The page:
Pizza Talk: The Politics of Adequacy: Food and Everyday Life in Post-Soviet Cuba

Event Date: 

Friday, April 22, 2016 - 3:30pm to 4:30pm

Event Location: 

  • HSSB 2001A
Hannah Garth, UC Irvine
Spring 2016 Pizza Talks
With the collapse of the Soviet Union in the 1990s, Cuba entered a period of economic hardship known as the “Special Period.” As the government continues to recover, cutbacks have been made to the fifty-year-old food ration, still the central source of food for most households. Based on 16 months of fieldwork in 22 households in Santiago de Cuba, I detail how families engage in a stressful struggle to acquire food. Detailing the social and emotional dimensions of food consumption, I analyze efforts to assemble a “decent meal,” a morally laden social category wherein families assess food quality and cultural-appropriateness. I introduce the concept of the politics of adequacy as a way to illuminate issues related to food security, and the politics of distribution. Finally, I reveal how these ongoing struggles give rise to what Cubans refer to as a “change in character.”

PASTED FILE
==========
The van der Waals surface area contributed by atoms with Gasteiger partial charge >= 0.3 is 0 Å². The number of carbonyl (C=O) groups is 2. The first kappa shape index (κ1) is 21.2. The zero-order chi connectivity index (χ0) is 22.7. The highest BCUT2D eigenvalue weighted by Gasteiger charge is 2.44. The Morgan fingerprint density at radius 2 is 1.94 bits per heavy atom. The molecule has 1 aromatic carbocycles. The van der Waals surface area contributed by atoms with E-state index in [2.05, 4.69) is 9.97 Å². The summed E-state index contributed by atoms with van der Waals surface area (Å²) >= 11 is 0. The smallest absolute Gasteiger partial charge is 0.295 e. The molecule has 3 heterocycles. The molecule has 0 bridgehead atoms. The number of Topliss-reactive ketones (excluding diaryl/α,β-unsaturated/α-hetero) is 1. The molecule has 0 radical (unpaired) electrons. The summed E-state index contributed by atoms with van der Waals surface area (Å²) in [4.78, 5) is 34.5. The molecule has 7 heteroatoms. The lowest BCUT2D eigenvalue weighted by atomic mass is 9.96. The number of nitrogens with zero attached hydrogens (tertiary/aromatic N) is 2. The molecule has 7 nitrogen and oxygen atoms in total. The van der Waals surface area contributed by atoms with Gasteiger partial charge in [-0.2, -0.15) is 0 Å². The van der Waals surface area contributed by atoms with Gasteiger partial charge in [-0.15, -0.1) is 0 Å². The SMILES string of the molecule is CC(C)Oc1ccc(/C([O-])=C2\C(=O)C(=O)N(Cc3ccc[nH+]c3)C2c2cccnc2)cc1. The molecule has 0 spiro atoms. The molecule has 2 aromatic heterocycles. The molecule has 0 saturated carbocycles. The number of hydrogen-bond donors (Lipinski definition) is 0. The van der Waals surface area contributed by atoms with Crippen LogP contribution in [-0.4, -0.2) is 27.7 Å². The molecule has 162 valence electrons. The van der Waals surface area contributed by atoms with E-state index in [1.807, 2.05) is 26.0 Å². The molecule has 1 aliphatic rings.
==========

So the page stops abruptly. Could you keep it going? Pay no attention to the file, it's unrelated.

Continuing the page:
Hanna Garth is a University of California President’s Postdoctoral Fellow in the Department of Anthropology at UC Irvine. Hanna is a sociocultural and medical anthropologist broadly interested in how marginalized communities struggle to overcome structural violence. Her regional interests include Latin America and the Caribbean, and US Latino and Black communities. She completed her BA at Rice University, an MPH at Boston University, and a PhD in Anthropology at UCLA.